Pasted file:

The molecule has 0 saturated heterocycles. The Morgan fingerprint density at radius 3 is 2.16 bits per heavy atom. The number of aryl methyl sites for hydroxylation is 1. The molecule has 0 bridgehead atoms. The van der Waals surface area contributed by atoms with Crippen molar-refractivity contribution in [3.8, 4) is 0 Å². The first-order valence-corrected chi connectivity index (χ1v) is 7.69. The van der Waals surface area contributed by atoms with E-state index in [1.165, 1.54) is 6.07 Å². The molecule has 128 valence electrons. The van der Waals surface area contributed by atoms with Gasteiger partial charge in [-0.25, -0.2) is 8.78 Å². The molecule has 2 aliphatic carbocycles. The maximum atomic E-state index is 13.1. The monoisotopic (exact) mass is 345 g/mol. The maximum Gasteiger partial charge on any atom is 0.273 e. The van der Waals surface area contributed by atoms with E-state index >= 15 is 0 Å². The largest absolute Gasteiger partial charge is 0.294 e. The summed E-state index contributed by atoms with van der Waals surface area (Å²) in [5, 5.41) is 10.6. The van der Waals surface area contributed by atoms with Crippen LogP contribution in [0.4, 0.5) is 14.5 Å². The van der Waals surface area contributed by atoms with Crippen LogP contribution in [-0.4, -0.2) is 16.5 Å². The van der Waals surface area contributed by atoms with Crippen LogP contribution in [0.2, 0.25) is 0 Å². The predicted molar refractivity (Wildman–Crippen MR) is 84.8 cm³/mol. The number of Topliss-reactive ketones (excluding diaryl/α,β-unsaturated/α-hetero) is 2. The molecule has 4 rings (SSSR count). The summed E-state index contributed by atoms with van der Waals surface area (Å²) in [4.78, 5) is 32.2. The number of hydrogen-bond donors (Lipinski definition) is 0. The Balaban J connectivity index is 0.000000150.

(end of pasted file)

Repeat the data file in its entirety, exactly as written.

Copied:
The molecule has 0 saturated heterocycles. The Morgan fingerprint density at radius 3 is 2.16 bits per heavy atom. The number of aryl methyl sites for hydroxylation is 1. The molecule has 0 bridgehead atoms. The van der Waals surface area contributed by atoms with Crippen molar-refractivity contribution in [3.8, 4) is 0 Å². The first-order valence-corrected chi connectivity index (χ1v) is 7.69. The van der Waals surface area contributed by atoms with E-state index in [1.165, 1.54) is 6.07 Å². The molecule has 128 valence electrons. The van der Waals surface area contributed by atoms with Gasteiger partial charge in [-0.25, -0.2) is 8.78 Å². The molecule has 2 aliphatic carbocycles. The maximum atomic E-state index is 13.1. The monoisotopic (exact) mass is 345 g/mol. The maximum Gasteiger partial charge on any atom is 0.273 e. The van der Waals surface area contributed by atoms with E-state index >= 15 is 0 Å². The largest absolute Gasteiger partial charge is 0.294 e. The summed E-state index contributed by atoms with van der Waals surface area (Å²) in [5, 5.41) is 10.6. The van der Waals surface area contributed by atoms with Crippen LogP contribution in [0.4, 0.5) is 14.5 Å². The van der Waals surface area contributed by atoms with Crippen LogP contribution in [-0.4, -0.2) is 16.5 Å². The van der Waals surface area contributed by atoms with Crippen LogP contribution in [0.2, 0.25) is 0 Å². The predicted molar refractivity (Wildman–Crippen MR) is 84.8 cm³/mol. The number of Topliss-reactive ketones (excluding diaryl/α,β-unsaturated/α-hetero) is 2. The molecule has 4 rings (SSSR count). The summed E-state index contributed by atoms with van der Waals surface area (Å²) in [4.78, 5) is 32.2. The number of hydrogen-bond donors (Lipinski definition) is 0. The Balaban J connectivity index is 0.000000150.